Medicare helps to pay for a wide variety of health services, from flu shots to hospital stays, and from preventive health screenings to hospice care.
But it doesn’t cover everything. And it doesn’t cover all your out-of-pocket costs.
Many services covered by Medicare require co-payments, co-insurance, and deductibles. You can purchase supplemental insurance to cover these “gaps” in Medicare.
Such coverage is called Medicare Supplement Insurance, or Medigap. Some Medigap policies also cover certain benefits that Medicare doesn’t, like emergency care in a foreign country.
If you have Medicare and you buy a Medigap policy, Medicare will pay its share of the Medicare-approved amount for covered health services. Then your Medigap policy pays its share.
You have to pay for Medigap yourself, and it’s sold through private insurance companies. You can buy it only if you have Original Medicare, not Medicare Advantage, which is managed care provided by private insurers.
Every Medigap policy has to follow federal and state laws designed to protect you. Medigap insurance companies can sell you only a “standardized” Medigap policy identified in most states by the letters A through N. Each standardized policy must offer the same basic benefits, no matter which company sells it.
So beware when you’re shopping for a Medigap policy: Cost is usually the only difference between Medigap policies with the same letter sold by different companies.
And there can be significant differences in how much various insurers charge for exactly the same coverage.
Here are some of the costs that Medigap policies often cover:
■ Medicare Part A (hospital) co-insurance and hospital costs for up to 365 days after Medicare benefits run out;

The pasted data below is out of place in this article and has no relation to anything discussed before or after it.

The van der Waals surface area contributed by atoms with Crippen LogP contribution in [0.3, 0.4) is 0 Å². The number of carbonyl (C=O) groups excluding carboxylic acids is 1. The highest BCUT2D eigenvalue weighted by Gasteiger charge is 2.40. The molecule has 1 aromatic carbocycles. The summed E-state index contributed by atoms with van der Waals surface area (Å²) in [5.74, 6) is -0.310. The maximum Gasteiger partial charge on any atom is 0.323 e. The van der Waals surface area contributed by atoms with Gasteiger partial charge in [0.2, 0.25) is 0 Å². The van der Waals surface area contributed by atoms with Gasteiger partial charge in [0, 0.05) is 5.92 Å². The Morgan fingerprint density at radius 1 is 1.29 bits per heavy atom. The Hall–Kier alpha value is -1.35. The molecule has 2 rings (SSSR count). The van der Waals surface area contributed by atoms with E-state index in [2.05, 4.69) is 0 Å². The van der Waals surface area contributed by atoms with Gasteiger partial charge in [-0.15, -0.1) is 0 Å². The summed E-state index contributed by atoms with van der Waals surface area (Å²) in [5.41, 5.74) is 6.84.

■ Medicare Part B (medical) co-insurance or co-pays;
■ Blood (first three pints);
■ Part A hospice care co-insurance or co-pays;
■ Skilled nursing facility co-insurance;
■ Part A and Part B deductibles.
Medigap policies generally don’t cover long-term care (like care in a nursing home), vision or dental, hearing aids, eyeglasses, and private‑duty nursing.
The best time to buy a Medigap policy is during your six-month Medigap open enrollment period, because you can buy any Medigap policy sold in your state, even if you have health problems, for the same price as people with good health. Medigap open enrollment period starts in the first month that you’re enrolled in Medicare Part B and you’re 65 or older.
Once this period is over, you can’t get it again. If you apply for Medigap coverage after your open enrollment period, there’s no guarantee that an insurance company will sell you a Medigap policy if you don’t meet the medical underwriting requirements.
Some other points to keep in mind:
You must have Medicare Part A and Part B to buy a Medigap policy;
A Medigap policy only covers one person. If you and your spouse both want Medigap coverage, you must each buy a separate policy;
You pay the private insurer a monthly premium for your Medigap policy, in addition to the monthly Part B premium that you pay to Medicare;
Any standardized Medigap policy is guaranteed renewable even if you have health problems. This means the insurance company can’t cancel your Medigap policy as long as you pay the premium.
If you have a Medicare Advantage plan (like an HMO or PPO) but are planning to return to Original Medicare, you can apply for a Medigap policy before your coverage ends.
The Medigap insurer can sell it to you as long as you’re leaving the Advantage plan. Ask that the new Medigap policy start when your Medicare Advantage plan enrollment ends, so you’ll have continuous coverage.
Our website that lets you shop for a Medigap policy is at bit.ly/2GfF02p
Our chart that lets you compare Medigap policies side-by-side is on the Web at bit.ly/1S2Jb0K
Greg Dill is Medicare’s regional administrator for Arizona, California, Hawaii, Nevada and the Pacific Territories. You can get answers to your Medicare questions by calling 1-800-MEDICARE (1-800-633-4227).